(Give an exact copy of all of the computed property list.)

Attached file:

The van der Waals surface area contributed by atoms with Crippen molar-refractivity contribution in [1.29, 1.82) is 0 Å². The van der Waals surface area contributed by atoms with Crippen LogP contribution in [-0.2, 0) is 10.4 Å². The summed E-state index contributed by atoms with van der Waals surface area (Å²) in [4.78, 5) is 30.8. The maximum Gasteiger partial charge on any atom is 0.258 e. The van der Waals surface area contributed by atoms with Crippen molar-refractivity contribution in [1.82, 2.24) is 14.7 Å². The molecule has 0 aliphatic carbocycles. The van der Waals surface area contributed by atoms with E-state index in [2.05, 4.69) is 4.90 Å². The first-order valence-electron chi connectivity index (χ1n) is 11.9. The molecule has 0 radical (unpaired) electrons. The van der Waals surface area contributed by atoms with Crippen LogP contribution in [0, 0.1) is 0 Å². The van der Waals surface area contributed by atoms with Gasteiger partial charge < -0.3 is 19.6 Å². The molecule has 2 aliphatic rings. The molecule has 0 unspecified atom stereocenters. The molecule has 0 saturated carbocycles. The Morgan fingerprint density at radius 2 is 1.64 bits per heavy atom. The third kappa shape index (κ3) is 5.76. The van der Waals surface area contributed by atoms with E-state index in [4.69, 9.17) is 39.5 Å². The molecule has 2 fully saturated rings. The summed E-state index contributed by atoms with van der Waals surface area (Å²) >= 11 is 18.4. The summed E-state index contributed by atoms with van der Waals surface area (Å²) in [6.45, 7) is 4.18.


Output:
The van der Waals surface area contributed by atoms with Crippen molar-refractivity contribution in [1.29, 1.82) is 0 Å². The van der Waals surface area contributed by atoms with Crippen LogP contribution in [-0.2, 0) is 10.4 Å². The summed E-state index contributed by atoms with van der Waals surface area (Å²) in [4.78, 5) is 30.8. The maximum Gasteiger partial charge on any atom is 0.258 e. The van der Waals surface area contributed by atoms with Crippen molar-refractivity contribution in [1.82, 2.24) is 14.7 Å². The molecule has 0 aliphatic carbocycles. The van der Waals surface area contributed by atoms with E-state index in [2.05, 4.69) is 4.90 Å². The first-order valence-electron chi connectivity index (χ1n) is 11.9. The molecule has 0 radical (unpaired) electrons. The van der Waals surface area contributed by atoms with Crippen LogP contribution in [0, 0.1) is 0 Å². The van der Waals surface area contributed by atoms with Gasteiger partial charge < -0.3 is 19.6 Å². The molecule has 2 aliphatic rings. The molecule has 0 unspecified atom stereocenters. The molecule has 0 saturated carbocycles. The Morgan fingerprint density at radius 2 is 1.64 bits per heavy atom. The third kappa shape index (κ3) is 5.76. The van der Waals surface area contributed by atoms with E-state index in [4.69, 9.17) is 39.5 Å². The molecule has 2 fully saturated rings. The summed E-state index contributed by atoms with van der Waals surface area (Å²) >= 11 is 18.4. The summed E-state index contributed by atoms with van der Waals surface area (Å²) in [6.45, 7) is 4.18.